THE MILITARY GANG that took over the Bolivian goverment in a coup on July 17 and has since been ravaging the country's frail freedoms has now turned with a vengeance upon the foreign press. Passing beyond the crude intimidation that is the stuff of journalistic life in many Third World countries, the military rulers in La Paz have declared that they will try Mary Helen Spooner, an American correspondent who has been working for London's Financial Times. The story for which she was arrested alleged that the new president, among others, was involved in the drug trade, and it reviewed certain episodes in the past of the interior minister, the head of the police. She is accused of libeling and defaming the country's leaders -- a charge leaning heavily on the pernicious sort of criticism of the foreign press that has seeped through the Third World in recent years.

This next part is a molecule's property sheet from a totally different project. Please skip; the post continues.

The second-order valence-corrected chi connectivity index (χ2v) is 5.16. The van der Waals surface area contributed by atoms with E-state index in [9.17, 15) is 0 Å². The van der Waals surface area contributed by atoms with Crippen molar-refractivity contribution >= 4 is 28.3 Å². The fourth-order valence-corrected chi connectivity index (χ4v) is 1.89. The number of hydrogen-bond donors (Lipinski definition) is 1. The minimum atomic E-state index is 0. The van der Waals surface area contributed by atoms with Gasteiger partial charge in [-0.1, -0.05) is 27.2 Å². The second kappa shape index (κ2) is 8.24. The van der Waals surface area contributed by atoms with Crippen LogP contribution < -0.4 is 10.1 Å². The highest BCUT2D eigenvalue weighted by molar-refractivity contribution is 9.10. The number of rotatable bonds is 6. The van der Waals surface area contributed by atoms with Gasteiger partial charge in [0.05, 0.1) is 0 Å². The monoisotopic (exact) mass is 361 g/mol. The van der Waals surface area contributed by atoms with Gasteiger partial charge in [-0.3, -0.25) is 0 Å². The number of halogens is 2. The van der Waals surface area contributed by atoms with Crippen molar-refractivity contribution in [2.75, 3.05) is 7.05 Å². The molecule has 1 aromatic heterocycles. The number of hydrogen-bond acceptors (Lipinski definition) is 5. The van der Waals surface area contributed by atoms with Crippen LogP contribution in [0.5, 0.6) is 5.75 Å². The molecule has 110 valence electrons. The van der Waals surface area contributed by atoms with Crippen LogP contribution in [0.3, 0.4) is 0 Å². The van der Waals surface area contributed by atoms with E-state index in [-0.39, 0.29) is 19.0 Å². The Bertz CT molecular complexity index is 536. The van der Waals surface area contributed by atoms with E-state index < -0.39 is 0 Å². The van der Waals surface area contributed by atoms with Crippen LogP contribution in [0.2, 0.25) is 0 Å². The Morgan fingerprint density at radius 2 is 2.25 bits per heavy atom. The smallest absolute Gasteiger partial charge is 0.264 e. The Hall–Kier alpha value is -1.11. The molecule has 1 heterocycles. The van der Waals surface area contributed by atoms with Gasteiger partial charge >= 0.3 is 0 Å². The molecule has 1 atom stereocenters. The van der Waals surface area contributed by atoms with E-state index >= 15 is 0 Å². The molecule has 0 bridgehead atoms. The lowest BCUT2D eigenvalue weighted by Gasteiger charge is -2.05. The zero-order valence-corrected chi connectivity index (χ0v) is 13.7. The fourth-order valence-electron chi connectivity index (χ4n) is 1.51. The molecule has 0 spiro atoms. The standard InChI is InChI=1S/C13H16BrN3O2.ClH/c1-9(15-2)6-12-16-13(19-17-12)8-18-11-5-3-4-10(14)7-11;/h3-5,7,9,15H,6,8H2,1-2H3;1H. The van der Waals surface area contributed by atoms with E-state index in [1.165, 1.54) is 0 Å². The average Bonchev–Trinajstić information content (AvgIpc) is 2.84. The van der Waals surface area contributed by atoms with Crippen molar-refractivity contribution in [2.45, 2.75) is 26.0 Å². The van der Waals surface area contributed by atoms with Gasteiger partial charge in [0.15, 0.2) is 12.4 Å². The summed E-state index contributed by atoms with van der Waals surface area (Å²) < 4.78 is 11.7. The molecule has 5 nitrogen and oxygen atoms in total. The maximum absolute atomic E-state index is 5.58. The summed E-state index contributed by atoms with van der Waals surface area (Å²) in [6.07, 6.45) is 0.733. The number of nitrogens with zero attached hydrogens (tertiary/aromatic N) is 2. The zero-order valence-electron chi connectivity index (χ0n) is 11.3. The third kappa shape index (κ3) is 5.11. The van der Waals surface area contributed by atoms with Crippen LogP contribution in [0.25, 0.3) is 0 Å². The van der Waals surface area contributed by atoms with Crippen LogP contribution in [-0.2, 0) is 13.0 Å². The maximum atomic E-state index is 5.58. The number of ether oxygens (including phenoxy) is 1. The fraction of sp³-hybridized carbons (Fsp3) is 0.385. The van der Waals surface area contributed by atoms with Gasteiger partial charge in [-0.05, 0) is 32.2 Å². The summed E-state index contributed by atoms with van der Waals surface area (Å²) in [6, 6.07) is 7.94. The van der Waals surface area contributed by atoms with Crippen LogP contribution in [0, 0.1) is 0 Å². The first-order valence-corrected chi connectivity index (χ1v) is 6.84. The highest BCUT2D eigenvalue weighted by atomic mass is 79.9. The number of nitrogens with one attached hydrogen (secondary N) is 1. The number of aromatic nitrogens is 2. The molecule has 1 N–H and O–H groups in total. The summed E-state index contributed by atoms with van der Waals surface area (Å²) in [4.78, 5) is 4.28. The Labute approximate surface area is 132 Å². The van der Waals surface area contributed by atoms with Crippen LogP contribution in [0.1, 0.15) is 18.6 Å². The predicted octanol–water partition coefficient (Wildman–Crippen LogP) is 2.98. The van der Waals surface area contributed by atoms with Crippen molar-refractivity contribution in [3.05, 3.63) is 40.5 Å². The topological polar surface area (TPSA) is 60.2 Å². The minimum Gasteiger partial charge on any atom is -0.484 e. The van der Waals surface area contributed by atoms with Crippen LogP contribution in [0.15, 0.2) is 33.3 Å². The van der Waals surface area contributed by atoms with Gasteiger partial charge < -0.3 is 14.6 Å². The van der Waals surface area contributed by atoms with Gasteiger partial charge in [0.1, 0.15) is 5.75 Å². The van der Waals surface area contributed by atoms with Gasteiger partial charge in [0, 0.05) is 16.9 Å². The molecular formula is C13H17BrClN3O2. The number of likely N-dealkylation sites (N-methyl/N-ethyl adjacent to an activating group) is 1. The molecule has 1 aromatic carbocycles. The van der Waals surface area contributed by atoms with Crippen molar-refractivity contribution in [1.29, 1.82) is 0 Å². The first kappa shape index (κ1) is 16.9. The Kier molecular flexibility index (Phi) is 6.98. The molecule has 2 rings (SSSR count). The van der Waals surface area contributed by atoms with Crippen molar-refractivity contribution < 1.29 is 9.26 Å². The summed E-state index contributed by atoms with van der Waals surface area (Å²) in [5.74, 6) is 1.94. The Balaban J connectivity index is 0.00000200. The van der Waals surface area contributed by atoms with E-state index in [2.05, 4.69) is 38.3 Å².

We realize that many Bolivians have suffered greatly since the coup: there have been scores of killings, perhaps a thousand arrests and mass deprivation of rights. Nothing that has happened to the foreign press corps compares with those depredations, and, anyway, foreign correspondents take their chances when they go to places where the normal protections cannot be counted on. But none of this is justification for the harsh threat to Ms. Spooner.
It is common knowledge that the new Bolivian leadership includes some of the top dealers in the country's thriving cocaine trade. Informed Bolivians point out that one reason for the coup was the promise of the newly elected president to move against the drug trade. If the Financial Times correspondent was exposing further details of this traffic, then she was only amplifying a record that has already stigmatized the Bolivian military in the eyes of the whole hemisphere. The threat to bring her to trial will be taken as a desperation move and as a confirmation of the darkest allegations made about the makers of the coup.